Not all of Lehman's poems are witty and wild. Some are filled with loss
and regret. Simple poems like "After My Son's Divorce" where the
narrator and son ride motorcycles to Turnagain Point, and the narrator "wonders
how far and his son wonders why." Fanciful and serious poems like "The
Flying Saucer Trilogy" with UFOs seen from three different points of
view. Or "Mother's Day," where the narrator's mother sees her
dead husband's ghost, a comfort to her now, this new found "ability
to raise the dead." Or "My Father, Too, Had Alzheimer's,"
where the patient appears to be the only one lucid, the only one smiling.
In "Her Vietnam Dream," the narrator's lover is not dead in her
heart and mind, not quite, she still waiting for him, her "Darling
One," who will always be "burrowing home" to her.
Still, the bulk of Lehman's poems are built on literary tease. Imagine a
neo-noir poem set in Rockdale, the newly poetic Mike Hammer "kicking
butt as an ad copywriter" there:
if The Big Metaphor didn't
do that well. Hell, there's
more bait 'n switch where
that came from. Product
claims and deadly slogans
that someday will shake
the silver screen. Hey, this
is two-fisted advertising,
mister, drinks, dames and
money games -- a ticket on
a fast train to an early grave.
Everyone's on the make,
mister, and no one is quite
what they seem. No one is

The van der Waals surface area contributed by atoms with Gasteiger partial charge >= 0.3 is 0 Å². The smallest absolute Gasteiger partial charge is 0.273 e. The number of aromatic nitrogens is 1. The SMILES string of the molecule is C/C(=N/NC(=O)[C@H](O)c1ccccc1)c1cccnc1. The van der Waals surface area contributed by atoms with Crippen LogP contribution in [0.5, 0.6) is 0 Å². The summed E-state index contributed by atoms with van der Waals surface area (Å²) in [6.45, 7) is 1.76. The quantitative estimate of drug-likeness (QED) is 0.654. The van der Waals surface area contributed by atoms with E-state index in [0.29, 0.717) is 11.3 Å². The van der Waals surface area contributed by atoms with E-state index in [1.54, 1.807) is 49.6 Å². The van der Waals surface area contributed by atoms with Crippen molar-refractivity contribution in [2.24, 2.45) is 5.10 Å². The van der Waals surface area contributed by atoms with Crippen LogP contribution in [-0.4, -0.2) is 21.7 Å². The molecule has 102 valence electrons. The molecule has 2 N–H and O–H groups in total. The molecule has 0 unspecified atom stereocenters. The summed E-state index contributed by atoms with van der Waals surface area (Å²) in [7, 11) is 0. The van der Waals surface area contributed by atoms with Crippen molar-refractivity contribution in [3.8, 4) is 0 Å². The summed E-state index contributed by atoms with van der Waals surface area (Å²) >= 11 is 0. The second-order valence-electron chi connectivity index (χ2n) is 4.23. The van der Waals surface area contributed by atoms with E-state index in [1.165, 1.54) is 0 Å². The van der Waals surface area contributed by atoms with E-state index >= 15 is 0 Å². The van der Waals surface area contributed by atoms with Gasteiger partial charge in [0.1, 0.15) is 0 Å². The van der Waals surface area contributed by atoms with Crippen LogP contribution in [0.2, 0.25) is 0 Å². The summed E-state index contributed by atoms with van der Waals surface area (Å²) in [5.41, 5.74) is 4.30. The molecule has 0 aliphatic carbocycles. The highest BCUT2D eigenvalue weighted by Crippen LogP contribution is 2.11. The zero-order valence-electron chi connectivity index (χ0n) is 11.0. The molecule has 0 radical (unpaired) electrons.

ever quite what they seem.
And speaking of no one being quite what they seem, there is the strange
case of the poet's literary dogs or are they those tale-waggin' literary
gods? In the poem "3 Big Dogs in a Convertible," the narrator
is out for a spin with his best buddies, those big hairy guys, four-pawed
thugs, bent on panting and drooling and "cruising for girls."
The day is "...crisp/ and cloudless and clear/ except for one/ sinister
tear/ wiggling its way/ up the windshield." Finally the rain arrives,
and they're all "wedged/ between windshield and dash." In the
...the wall of clouds
brightens from behind
like a movie theater curtain.
I honk the horn.
We howl in delight.
There's more to life than
petty cares --
we're four guys in a car
cruising for girls.
I feel so happy,
I climb in back
and let the Labrador drive.
Lehman writes about fathers and sons, supper clubs and sleeping poets, flying
saucers, war and other horrors. The reader will be delighted in his wit
and turn of phrase, his innate sense of how things work, the absurd and
silly in the everyday, the sad and lonely found there, too. Readers will
discover themselves in this book; they will find themselves thinking; they
will find themselves smiling, that tear "wiggling up the windshield,"
hair flying, heart soaring.
Dream of Running from Amazon.com
Karla Huston has published poetry, fiction, and non-fiction in several state
and national publications, including The Wisconsin Academy Review, The
Wisconsin Review, Cimarron Review, Nightsun, The Comstock Review, Rattle,
and others. She serves on the board of directors for the Fox Valley Writing
Project and the Wisconsin Fellowship of Poets.